This is a brilliantly written piece drawing analogy and metaphor out of Michael Jackson’s life, death and international wake; analogy with our economy, our politics and the mealy tastelessness of our daily lives. I am left with a feeling that ‘now I understand,’ until I try to find the substance of that understanding, the elements that I can find and apply to some large perspective.
Ultimately, I find the Hedges’ model not believable. The corporate collective takes advantage of frightened and fleeing birds to cover their own noisy crashing through the undergrowth, but did not create them. Corporate CEOs are more like crocodiles – cruising under the scummy waters and bursting to the surface for a moment, returning well feed to the subsurface, the charmed and utterly inaccessible world in which they are comfortable. Flying in multimillion dollar private jets to a congressional hearing on waste, mismanagement and excess is exactly how a crocodile would arrive to explain its hunting style – it simply would not realize the incongruity.
Reading Hedges’ work I get the feeling that he thinks we are in pretty deep shit. But after describing – in enviable prose – the color and texture of our depravity I have no better sense of how to proceed than before; I just know that I am part of “another tawdry and tasteless spectacle,” that “The wild pursuit of status, wealth and fame has destroyed our souls.”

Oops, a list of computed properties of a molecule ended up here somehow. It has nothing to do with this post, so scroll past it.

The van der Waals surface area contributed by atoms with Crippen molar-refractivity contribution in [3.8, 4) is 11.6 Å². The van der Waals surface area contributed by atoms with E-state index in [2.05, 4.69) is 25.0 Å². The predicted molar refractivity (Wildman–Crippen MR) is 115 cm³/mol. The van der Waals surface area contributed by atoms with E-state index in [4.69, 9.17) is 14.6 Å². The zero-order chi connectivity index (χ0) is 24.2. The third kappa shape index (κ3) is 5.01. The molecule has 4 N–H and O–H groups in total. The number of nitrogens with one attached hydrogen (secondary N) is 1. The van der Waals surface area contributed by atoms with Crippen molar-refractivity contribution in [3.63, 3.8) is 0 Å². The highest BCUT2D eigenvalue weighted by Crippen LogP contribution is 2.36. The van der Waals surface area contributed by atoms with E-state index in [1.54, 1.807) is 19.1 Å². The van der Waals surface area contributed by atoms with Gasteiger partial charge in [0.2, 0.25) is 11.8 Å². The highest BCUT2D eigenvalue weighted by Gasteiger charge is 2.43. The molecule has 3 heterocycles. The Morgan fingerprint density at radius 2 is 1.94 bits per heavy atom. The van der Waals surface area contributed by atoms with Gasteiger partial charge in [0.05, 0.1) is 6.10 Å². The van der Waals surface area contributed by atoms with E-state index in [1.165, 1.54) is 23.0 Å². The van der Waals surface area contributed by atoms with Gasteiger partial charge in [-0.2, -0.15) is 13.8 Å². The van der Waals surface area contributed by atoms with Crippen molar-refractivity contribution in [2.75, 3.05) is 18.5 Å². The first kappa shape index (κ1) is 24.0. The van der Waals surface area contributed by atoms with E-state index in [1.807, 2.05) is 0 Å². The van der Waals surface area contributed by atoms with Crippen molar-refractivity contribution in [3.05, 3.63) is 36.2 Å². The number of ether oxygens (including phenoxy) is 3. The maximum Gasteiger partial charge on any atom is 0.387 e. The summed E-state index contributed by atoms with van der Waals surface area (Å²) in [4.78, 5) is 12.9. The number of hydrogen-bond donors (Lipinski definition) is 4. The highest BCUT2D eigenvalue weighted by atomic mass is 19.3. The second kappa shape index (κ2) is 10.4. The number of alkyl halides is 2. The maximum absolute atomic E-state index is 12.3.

Jackson’s Memorial Service, TV spectacle, had 31.1 million viewers I am told. People from all over the world watched. Am I to conclude that 31 million out of 7 billion were sufficiently enchanted with or curious enough about Michael Jackson to watch about 3 hours of TV devoted to his life and passing? Whatever could those other 6,968.9 million people have been doing?
But to the main point of the essay: “The moral nihilism of our culture licenses a dark voyeurism into other people’s humiliation, pain, weakness and betrayal. Education, building community, honesty, transparency and sharing are qualities that will see you, in a gross perversion of democracy and morality, ridiculed and voted off any reality show.” And I would suggest that, more than just being denied participation on a “reality (sic) show,” Hedges is suggesting that the list of ‘positive’ qualities also denies participation in the more socially valued movements and moments in American life.
I in no way disagree with detail of the analysis, but it only scratches the surface. We are royally fucked up, for sure, but do we wallow in our madness taking beautifully composed images of our accidental depravity? That is, do we only do Diane Arbus images of our world because the Ansel Adams pictures are so phony. Well, Arbus’ images are just as contrived. And I find Hedges just as contrived, in a similar way.
Less than ½ of one percent of the world’s people watched the Michael Jackson Memorial. I didn’t. I attended an accidental memorial for two dogs and a man that died 20 years ago. And meet the daughter of the man who died at about the same time as the dogs, a man who had been like a grandfather to me. She lived on the land where the dogs were buried, where someone unknown to me had put up stone and well made wooden markers for the dogs. My dogs, saved and raised by me, until I had to leave the land. The dogs and land belonged together: this was accepted by at least 3 different collections of people who took the dogs as part of place, who cared for them, loved them and buried them on the little hill where they could always lie in the winter sun, buried them with the names I had given them as puppies all those many years ago.
My moment was very different from Mr. Hedges’.